When Can a Tenant Sue You? 5 Reasons for Filing a Lawsuit
When you own rental properties, you must sign a legally binding rental contract with each tenant. Rental contracts protect the rights of property owners and tenants, and if they’re broken, it could lead to a lawsuit. That said, it’s crucial to recognize and follow all landlord-tenant laws. But what exactly can a tenant sue you for? Read along as we review some of the top reasons tenants file lawsuits against their landlords.
Contents of This Article:
- When Can a Tenant Sue You?
- What Is a Wrongful Eviction?
- Suing Over a Security Deposit Dispute
- Can a Tenant Sue Over Livability Issues?
- What Is the Right to Quiet Enjoyment?
- What are Tenant’s Consumer Report Rights?
- Best Ways to Avoid a Lawsuit as a Landlord
- Protect Against Lawsuits with Property Management
When Can a Tenant Sue You? Top 5 Reasons
If you own rental properties, you’re responsible for several things, like following Fair Housing Laws, local housing codes, and more. Additionally, when you sign a rental contract with your tenants, you must hold up your end of the deal. If not, depending on the situation, your tenant can legally sue you.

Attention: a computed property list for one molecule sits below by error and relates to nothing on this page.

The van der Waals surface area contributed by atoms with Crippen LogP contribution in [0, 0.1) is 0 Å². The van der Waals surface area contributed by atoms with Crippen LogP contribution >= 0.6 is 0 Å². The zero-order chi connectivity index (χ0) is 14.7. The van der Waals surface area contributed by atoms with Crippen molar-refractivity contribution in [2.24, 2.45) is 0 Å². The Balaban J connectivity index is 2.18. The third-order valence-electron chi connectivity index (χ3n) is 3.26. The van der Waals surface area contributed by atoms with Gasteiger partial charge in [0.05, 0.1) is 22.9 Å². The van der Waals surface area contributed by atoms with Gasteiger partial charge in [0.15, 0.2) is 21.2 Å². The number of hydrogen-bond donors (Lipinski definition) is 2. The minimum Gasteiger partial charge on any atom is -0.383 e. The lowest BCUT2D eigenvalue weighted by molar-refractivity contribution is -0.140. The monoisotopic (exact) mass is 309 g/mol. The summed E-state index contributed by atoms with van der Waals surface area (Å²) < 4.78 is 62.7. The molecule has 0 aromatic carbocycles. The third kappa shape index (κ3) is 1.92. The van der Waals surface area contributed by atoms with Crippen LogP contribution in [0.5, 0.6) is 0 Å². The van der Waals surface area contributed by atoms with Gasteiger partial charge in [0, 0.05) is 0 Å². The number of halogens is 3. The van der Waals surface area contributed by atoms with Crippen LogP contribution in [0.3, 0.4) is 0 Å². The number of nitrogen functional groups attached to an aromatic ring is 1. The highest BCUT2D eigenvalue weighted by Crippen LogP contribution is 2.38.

That said, if a tenant is suing you, it’s likely due to one of these five common reasons.
- Wrongful Evictions
- Security Deposit Disputes
- Safety and Livability Issues
- Breach of Quiet Enjoyment
- Violating Consumer Report Rights
If you want to learn more about each of these scenarios and how to avoid them while housing tenants, just keep reading.
What Is a Wrongful Eviction?
Landlords generally seek eviction due to non-payment of rent, failing to move out at the end of a lease term, or violating a lease agreement. However, it’s important to recognize that evicting a tenant is a legal process, and it must be followed carefully. Otherwise, you’re at risk of being sued by your tenant. But what can a tenant sue you for? Next, we’ll go over some common instances of wrongful eviction that could result in a tenant lawsuit.
Common Types of Wrongful Eviction
- Retaliatory Evictions
- Not Following State Eviction Procedures
- Harassment or Privacy Violations
When a landlord evicts a tenant without legal cause or any broken lease terms, it’s a retaliatory eviction. Retaliatory evictions usually happen when a landlord doesn’t agree with the tenant or there’s a personal conflict between the two. Some examples include:
- Increasing rent mid-lease or without notice
- Cutting off amenities or utilities without reason
- Taking possession of the rental property without notice
Not Following State Eviction Procedures
Another reason a tenant can sue you is for not following state eviction procedures. Every landlord must file paperwork and follow specific guidelines to evict a tenant properly. So, if you neglect to follow the correct procedures, your tenant can sue you for wrongful eviction. Landlords cannot move tenants’ belongings, change the locks, or cut off utilities to any rental property without a proper court order.